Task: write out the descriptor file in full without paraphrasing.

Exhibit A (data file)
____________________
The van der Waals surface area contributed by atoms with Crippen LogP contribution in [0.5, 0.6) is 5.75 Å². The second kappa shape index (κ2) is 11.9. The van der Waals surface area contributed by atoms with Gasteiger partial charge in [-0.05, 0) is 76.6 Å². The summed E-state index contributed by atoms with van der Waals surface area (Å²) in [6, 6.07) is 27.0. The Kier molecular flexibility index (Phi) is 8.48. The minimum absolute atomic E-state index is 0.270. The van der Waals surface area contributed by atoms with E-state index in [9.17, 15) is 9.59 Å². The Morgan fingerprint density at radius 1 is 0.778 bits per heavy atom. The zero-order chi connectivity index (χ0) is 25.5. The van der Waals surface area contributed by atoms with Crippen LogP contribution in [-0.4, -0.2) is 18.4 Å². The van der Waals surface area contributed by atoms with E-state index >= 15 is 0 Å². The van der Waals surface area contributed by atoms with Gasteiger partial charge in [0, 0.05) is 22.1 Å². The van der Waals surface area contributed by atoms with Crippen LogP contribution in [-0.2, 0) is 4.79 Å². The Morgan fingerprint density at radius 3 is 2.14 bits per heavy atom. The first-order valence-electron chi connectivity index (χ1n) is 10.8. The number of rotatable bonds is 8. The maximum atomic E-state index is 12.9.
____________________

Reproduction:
The van der Waals surface area contributed by atoms with Crippen LogP contribution in [0.5, 0.6) is 5.75 Å². The second kappa shape index (κ2) is 11.9. The van der Waals surface area contributed by atoms with Gasteiger partial charge in [-0.05, 0) is 76.6 Å². The summed E-state index contributed by atoms with van der Waals surface area (Å²) in [6, 6.07) is 27.0. The Kier molecular flexibility index (Phi) is 8.48. The minimum absolute atomic E-state index is 0.270. The van der Waals surface area contributed by atoms with E-state index in [9.17, 15) is 9.59 Å². The Morgan fingerprint density at radius 1 is 0.778 bits per heavy atom. The zero-order chi connectivity index (χ0) is 25.5. The van der Waals surface area contributed by atoms with Crippen LogP contribution in [-0.4, -0.2) is 18.4 Å². The van der Waals surface area contributed by atoms with E-state index >= 15 is 0 Å². The van der Waals surface area contributed by atoms with Gasteiger partial charge in [0, 0.05) is 22.1 Å². The van der Waals surface area contributed by atoms with Crippen LogP contribution in [-0.2, 0) is 4.79 Å². The Morgan fingerprint density at radius 3 is 2.14 bits per heavy atom. The first-order valence-electron chi connectivity index (χ1n) is 10.8. The number of rotatable bonds is 8. The maximum atomic E-state index is 12.9.